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31 May 2011 15:46


Tech: Slimdown: Intel puts laptops on diets to compete with Apple

  • Intel has plans to release a computer to compete with the Macbook Air and the iPad. The new computer — called an Ultrabook — would be extremely thin and have tablet-like features. It’d also be less than $1,000. The Ultrabook is a lot like the Macbook Air, so it’ll be interesting to see how well it can compete. It’s interesting to note that Intel hasn’t been so lucky with things like this in the past, though. A few years ago they tried something similar called an Ultra-Low Voltage notebook and it failed to catch on. But if Mac can do it, why can’t they? source

31 Jan 2011 11:18


Tech: Design flaws: Intel has a screwed up chipset! Let’s make fun of them!

  • $700
    the cost of fixing the flaw in their new Sandy Bridge chips; fixes will hit the market in late February
  • $300
    the amount the company is chopping off its latest revenue forecasts as a result; their stock is down today source

19 Aug 2010 09:18


Tech: Intel to buy out virus-blocker McAfee for a heck of a lot of money

  • $7.68 billion – do they have a really big virus? source

23 Jul 2010 23:08


Biz: SEC settlement: Dell pays for pumping up earnings with Intel’s money

  • $4.3 billion the amount Dell reportedly received from Intel from between 2003 and 2007 for using their chips exclusively
  • $100 million the amount Dell has to pay in fines today; the Intel fees are subject of antitrust inquiries source
  • » Don’t forget: This was largely the same era during which Dell knowingly sold millions of computers with 97 percent failure rates. So if you want to talk about business practices which eventually led to lawsuits and SEC settlements, look no further than Dell circa 2005.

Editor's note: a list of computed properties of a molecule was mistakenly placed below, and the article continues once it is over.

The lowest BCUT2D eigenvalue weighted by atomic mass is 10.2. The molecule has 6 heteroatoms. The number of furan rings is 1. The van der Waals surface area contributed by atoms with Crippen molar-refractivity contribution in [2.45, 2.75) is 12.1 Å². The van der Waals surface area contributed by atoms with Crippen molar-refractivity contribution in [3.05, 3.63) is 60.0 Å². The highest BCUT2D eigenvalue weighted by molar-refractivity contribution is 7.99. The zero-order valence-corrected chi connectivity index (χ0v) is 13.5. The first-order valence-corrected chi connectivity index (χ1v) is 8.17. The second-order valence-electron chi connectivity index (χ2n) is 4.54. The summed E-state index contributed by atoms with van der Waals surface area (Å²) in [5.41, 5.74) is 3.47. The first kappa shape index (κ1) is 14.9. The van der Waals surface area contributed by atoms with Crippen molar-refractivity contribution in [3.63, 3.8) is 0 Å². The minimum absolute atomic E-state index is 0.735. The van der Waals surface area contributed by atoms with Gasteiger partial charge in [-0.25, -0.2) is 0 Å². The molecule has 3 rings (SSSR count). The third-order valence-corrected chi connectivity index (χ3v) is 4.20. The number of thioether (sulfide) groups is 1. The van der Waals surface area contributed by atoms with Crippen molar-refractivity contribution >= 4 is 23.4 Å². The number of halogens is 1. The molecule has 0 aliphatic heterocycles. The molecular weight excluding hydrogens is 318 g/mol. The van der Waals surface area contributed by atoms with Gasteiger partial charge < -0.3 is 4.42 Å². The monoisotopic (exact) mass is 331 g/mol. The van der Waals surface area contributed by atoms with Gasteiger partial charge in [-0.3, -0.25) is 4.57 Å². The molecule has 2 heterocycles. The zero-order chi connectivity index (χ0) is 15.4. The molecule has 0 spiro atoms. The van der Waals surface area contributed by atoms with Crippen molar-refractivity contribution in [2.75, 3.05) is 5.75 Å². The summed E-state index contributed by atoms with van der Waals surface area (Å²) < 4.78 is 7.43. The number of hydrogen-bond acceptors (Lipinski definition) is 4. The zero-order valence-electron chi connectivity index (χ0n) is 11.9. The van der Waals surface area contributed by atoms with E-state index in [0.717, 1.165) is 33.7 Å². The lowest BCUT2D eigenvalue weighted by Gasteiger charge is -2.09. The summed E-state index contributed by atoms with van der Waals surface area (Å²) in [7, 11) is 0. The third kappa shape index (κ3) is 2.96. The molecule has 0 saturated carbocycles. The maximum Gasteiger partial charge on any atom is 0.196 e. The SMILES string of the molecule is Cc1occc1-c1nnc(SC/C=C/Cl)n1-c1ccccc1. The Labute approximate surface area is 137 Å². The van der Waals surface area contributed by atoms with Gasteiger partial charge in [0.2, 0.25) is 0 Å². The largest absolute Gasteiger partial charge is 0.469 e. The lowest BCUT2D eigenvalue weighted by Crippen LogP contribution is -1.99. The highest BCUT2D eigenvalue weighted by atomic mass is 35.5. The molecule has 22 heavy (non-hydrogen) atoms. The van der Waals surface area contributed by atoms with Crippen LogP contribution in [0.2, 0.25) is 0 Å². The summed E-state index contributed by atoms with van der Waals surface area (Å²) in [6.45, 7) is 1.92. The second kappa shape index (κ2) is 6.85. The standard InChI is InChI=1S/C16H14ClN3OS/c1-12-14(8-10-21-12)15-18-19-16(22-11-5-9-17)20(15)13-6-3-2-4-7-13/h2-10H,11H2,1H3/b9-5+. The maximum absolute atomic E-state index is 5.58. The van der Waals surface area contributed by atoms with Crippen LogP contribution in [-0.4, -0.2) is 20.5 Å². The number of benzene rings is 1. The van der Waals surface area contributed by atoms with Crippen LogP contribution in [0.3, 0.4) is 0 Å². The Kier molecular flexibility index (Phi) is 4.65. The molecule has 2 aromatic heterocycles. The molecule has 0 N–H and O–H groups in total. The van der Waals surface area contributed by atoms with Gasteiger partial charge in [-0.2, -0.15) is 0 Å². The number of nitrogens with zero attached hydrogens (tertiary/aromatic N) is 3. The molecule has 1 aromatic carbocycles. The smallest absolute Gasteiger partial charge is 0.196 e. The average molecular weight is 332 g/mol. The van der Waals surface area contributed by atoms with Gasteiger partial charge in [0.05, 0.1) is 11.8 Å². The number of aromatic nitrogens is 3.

14 Jun 2010 11:14


Tech: Geniuses take netbook CPUs and make a cool server out of them

  • See this smug bastard? Wondering why he’s so smug? Well, his company, SeaMicro, just blew up the server industry. This device he’s sitting next to uses hundreds of Intel Atom chips – 512 to be exact – to create supercomputer-level performance with a lower energy footprint than traditional servers. Why does Intel Atom sound so familiar? Oh yeah, those are the chips that they use in slow, low-power netbooks. Nice idea. source

01 Jun 2010 10:41


Tech: These colorful blocks represent the fastest supercomputers

  • This may be one of the coolest infographics we’ve ever seen. This interactive work splits the relative speed of a bunch of supercomputers up a number of ways – by speed, by OS, by country – and looks awesome. Linux pretty much owns this market, by the way, and IBM and Intel have their fingers in the mix the most, although AMD, HP and Cray hold their own. source

18 Mar 2010 10:04


Tech: Google’s making a TV? Hey, why the heck not?

  • They’ll be conspiring with Intel and Sony on the project. Google’s ready to take itself (and the rest of the Web) into your living room with the still-under-wraps project. Much like everything else they do, the plan is the make the platform open using Android OS. They also plan on working with Logitech to come up with a tiny keyboard for the remote (which could be awesome or lame – jury’s still out). Either way, this makes the comparably underpowered Apple TV seem like last year’s news. source

15 Feb 2010 10:40


Tech: Windows Phone 7 not the only mobile OS to officially launch today

  • bada Samsung launched Bada today, which isn’t super-hot according to Wired. Biggest problem? Unintuitive and useless user interface.
  • meego Intel and Nokia forged an unlikely alignment by mashing together their two Linux-based products (Moblin and MaeMo) to make MeeGo.

21 Jan 2010 23:54


Tech: Linux keeps getting bigger, and big business is largely the reason

  • 7,000 lines of code get added to the Linux monster daily, says some nerd who actually studied this
  • 75% of all code was put in by commercial developers like IBM, Red Hat and Intel source

16 Dec 2009 10:48


Tech: Intel gets to try on Microsoft’s antitrust shoes for a while

The FTC sued the company for apparently using its market dominance to hold rule of the chip market. Which they’ve been doing for like 20 years, really. source